LjLies
103
3 days ago

I heard two thirds of the roof were gone, but if I can venture a guess, I suspect the remaining third is probably too dodgy at this point to leave in place.

Keener1899
35
3 days ago

I believe the remaining part is the portion below the buttresses, covering the aisles. The roof over the nave looks completely burned in.

va_wanderer
15
3 days ago

There's a picture from above. The wood was well aged and highly fire-prone, so unless it fell away from the structure during the collapse, nothing is likely to remain from this hot a fire unburnt. There's a pic from a drone that shows Notre Dame is pretty much a shell full of hot coals at this point.

notjfd
39
3 days ago

I'm very very glad to correct you on that one. Beneath the wooden roof there's a stone vault, and it held up for most of the way. This is how it looks on the inside: https://twitter.com/CathedraleNotre/status/1117920118686851072

va_wanderer
25
3 days ago

That is a miracle given what it looked like from the outside. You can even see sparks at the top bleeding through in places, but that much intact?

Rejoice. They should be saying Masses across France for that kind of survival. If I didn't see it after what it looked like from above, I would not have believed it.

flexylol
55
3 days ago

It's a tragedy and seeing the picture of this amazing glass window made me sad....but as a European (who also comes from a city with a 700 year old cathedral and a 800 year "world heritage" bridge), let me tell you that "lots is happening" to historical structures in 800-900 years. Not just obvious destruction from fires and wars, also damage over time from air pollution and acid rain.

There is almost ALWAYS some work going on on these structures. So yes, it's horrible this happened, but this will be rebuilt like it already had been rebuilt a few times in the past. (Eg. the N.D. Spire was redone 150 years ago, it was already a replacement for the original spire which was damaged in a fire).

hereforthestrange
47
3 days ago

The framing inside that roof was pretty incredible. It was also there for 800 years. Some of this wood was almost a thousand years old.

lankywoman
47
3 days ago

When you miss a day of French duolingo

Baileys_Witch
37
3 days ago

Wow, what a relief. It'll probably take a butt fuck tonne of money to restore completely, but it's so good to hear that one of our relics didn't go down entirely. The Dame fought well.

zachwilson23
43
3 days ago

This is awesome news, but that fire looked intense. It's gonna take years and so much money to fix I'd imagine. Glad it didn't wasn't total destruction though. Take the positives where you can

AdmiralRed13
12
3 days ago

It was intense, there was 52 acres worth of lumber in that structure and that was just the roof and structure. That doesn’t include anything else that could have been fuel.

Hibernia624
34
3 days ago

I love all the people ignoring the historical and artistical value of this amazing building to criticize christianity.

Im not even religious. In fact i find Christianity really hypocritical, but people celebrating this are either 14 years old and immature, or just plain assholes.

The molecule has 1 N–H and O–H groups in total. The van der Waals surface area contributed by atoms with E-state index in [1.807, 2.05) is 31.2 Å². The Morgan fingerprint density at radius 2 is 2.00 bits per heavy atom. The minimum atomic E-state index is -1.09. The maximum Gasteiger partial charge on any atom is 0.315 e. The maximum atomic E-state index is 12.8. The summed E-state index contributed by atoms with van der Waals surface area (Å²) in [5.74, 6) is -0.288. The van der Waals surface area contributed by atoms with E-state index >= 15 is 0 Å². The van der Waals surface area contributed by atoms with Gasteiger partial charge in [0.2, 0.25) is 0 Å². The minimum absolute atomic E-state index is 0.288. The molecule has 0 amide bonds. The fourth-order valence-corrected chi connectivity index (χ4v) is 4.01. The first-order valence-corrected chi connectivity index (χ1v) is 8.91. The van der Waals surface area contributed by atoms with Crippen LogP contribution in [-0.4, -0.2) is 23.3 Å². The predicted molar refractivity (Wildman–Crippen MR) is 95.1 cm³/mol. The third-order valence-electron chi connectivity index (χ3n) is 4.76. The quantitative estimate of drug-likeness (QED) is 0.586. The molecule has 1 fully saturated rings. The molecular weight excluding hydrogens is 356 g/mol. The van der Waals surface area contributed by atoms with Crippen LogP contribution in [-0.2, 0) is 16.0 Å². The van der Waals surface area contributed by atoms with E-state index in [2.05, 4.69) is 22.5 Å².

This building has been around for over 800 years. Its effected so many lives in so many different ways. Its been around through all the wars and struggles we reference everyday.

And its being turned into a fucking joke by immature edgelords.

Steamed_Sugar
39
3 days ago

I'm not a fire fighter or a structural engineer or anything... I feel like this news developed fast.

In a single day the whole building went up in flames, it was put out (presumably), we figured out the cause of the fire, and we can say for certain that it can be salvaged.

I had always thought this process would take way longer.

va_wanderer
27
3 days ago

We don't have a cause yet (only speculation), but the only parts salvaged will be obvious- because it's the stone that's still standing, barring some miracle buried in the charred debris.

The structural components still standing are enough to rebuild on, although it's going to be like taking a skeleton and restoring the flesh in some kind of architectural resurrection. Billions in reconstruction costs, easily.

Reesareesa
14
3 days ago

Actually some photos have been released of the interior that give me hope, like this where you can still see wooden seats standing etc.

Still need to see the extent of the damage but considering the images from outside, I wasn’t expecting much.

va_wanderer
17
3 days ago

I was honestly expecting between the fire heating the stone and all that water that there'd be cracking and then flooding into the vault.

That it seems only one small portion near the altar gave way is a testament to it's builders. If the structural integrity is good or at least repairable, it's a sizeable chunk of the cathedral remaining to build anew from.

graysonmorgan
14
3 days ago

where has the cause been published?

PrimeraCordobes
12
3 days ago

We don’t know.

AbeRego
37
3 days ago

Silver lining: maybe we'll learn a lot more about the structure/construction than we otherwise could have.

Mrfrunzi
36
3 days ago

Get it firefighters! So happy to hear this!

BebopRocksteady82
36
3 days ago

I wonder how it caught on fire...

starman123
19
3 days ago

It's currently being investigated as an accident.

JimblesRombo
29
3 days ago

I bet my dad's work associate's daughter who everyone made fun of for getting a Master's in stained glass repair is laughing now

bestprocrastinator
18
3 days ago

That sounds like a field that is so niche, you are going to be raking in money if you make it.

Mof4z
26
3 days ago

I'm not an architect

I'm not a Parisian

I'm not even French

I've only been to this amazing building once in my life and I barely remember it.

Yet this entire situation has made me way more upset than I ever expected to be.

Wearenotme
22
3 days ago

Finally a glimmer of brightness in this sad story.

ImaginaryFriend2019
23
3 days ago